By Jeff White (firstname.lastname@example.org)
CHARLOTTESVILLE — On paper, there’s little difference between the No. 5 seed that UVa carried into last year’s ACC men’s soccer tournament and the No. 6 seed that George Gelnovatch’s team earned this year.
In 2009, however, Virginia went 3-1-1 in its final five conference regular-season games. It was no shock, then, when the Wahoos went on to win the ACC tourney in Cary, N.C., or when they won the NCAA title on the same field a month later.
A year later, the ‘Hoos have no such momentum as they head into their ACC tournament opener. In the Cavaliers’ final five ACC regular-season games, they went 1-3-1.
So his team’s focus can’t be on collecting more trophies, Gelnovatch said. The Cavaliers need to direct all their attention instead to No. 3 seed Wake Forest, their quarterfinal foe Wednesday at 2:30 p.m. in Cary.
“Going into the Wake Forest game, our approach is we can’t even think about an ACC championship right now,” Gelnovatch said. “Can’t even think about the NCAA tournament. We’re at a point now where we are just getting ready to do what we have to do to win this game.
“Last year, it was a little different. Look, you never want to go into any game thinking too far ahead. But I think even going into the [ACC] tournament last year you could think ahead about managing minutes so that guys don’t get hurt [or worn out]. This year we’re going in guns blazing, going for the win.”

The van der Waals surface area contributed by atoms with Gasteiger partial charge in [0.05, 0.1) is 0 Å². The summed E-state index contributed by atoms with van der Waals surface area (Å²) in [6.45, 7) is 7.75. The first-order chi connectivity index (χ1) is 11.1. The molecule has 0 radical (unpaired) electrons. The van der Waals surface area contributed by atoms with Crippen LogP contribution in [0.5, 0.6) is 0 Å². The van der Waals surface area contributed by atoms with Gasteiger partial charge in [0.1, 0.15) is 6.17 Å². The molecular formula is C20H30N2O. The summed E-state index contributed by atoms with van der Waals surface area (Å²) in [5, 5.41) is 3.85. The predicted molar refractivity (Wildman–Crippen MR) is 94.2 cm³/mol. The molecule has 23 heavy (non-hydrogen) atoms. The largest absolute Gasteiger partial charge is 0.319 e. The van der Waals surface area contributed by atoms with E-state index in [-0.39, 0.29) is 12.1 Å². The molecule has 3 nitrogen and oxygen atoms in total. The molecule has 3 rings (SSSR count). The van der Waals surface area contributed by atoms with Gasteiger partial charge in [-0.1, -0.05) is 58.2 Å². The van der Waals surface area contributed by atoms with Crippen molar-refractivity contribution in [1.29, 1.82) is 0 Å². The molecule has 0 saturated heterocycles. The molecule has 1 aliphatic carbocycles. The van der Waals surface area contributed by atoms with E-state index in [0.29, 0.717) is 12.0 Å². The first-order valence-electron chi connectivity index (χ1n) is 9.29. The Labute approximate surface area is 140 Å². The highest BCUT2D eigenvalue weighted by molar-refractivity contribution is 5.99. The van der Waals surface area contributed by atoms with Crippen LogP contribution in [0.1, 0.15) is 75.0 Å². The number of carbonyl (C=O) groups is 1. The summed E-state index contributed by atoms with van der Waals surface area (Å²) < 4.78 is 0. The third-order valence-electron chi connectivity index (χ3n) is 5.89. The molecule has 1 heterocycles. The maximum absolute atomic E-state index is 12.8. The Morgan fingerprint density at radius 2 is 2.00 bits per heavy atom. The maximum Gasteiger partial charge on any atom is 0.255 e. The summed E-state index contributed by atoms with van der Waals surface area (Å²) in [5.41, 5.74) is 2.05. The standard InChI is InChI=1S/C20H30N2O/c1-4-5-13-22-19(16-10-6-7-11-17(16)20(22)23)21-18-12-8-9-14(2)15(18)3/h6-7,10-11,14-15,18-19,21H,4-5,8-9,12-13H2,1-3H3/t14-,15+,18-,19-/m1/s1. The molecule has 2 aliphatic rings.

The Cavaliers’ overall record (10-4-3) is solid, but they went 2-4-2 in the rugged ACC. Given the talent lost from the NCAA title team, including such players as Tony Tchani, Neil Barlow, Jonathan Villanueva, Ross LaBauex and Shawn Barry, such struggles were not unexpected.
“I think the biggest thing for us is the loss of athleticism,” Gelnovatch said. “We had holes to fill. To be honest with you, some of the results that we’re getting now or lately are kind of how I felt our season would be.
“The first month of September, early October, I felt like we were doing a little bit better than I thought we would be doing, and now it’s a little bit more like I thought we would be doing. And that’s not in a negative way, to be honest with you. It’s realistic. I said it at the beginning of the year: It’s a little bit of a rebuilding year. And that’s what it is.”
Gelnovatch won’t have to worry about rebuilding next year. Of the players who have started at least four games for UVa this season, only goalie Diego Restrepo is a senior, and “and we have a very, very gifted and talented class coming in,” Gelnovatch said.
The class consists of 12 players, and “I could literally put together a starting 11 in all positions with that group that’s coming in next year,” Gelnovatch said.
The recruits’ arrival on Grounds is still months away, of course, and Virginia has soccer left to play this year. Gelnovatch believes his current team can peak in postseason, much like the ‘Hoos did in 2009.
“We are not the same team in a lot of ways, but this team, in terms of the leadership, in terms of the character of our guys, it’s as good a group as I’ve had,” Gelnovatch said. “Down the stretch, those things are really important, and those things are in place. And I think there’s enough guys that have been through the ACC tournament, know what it means, know what’s at stake. There’s no panic.”
The UVa-Wake winner will meet No. 2 seed Maryland or No. 7 seed Clemson in the semifinals Friday at 5:30 p.m.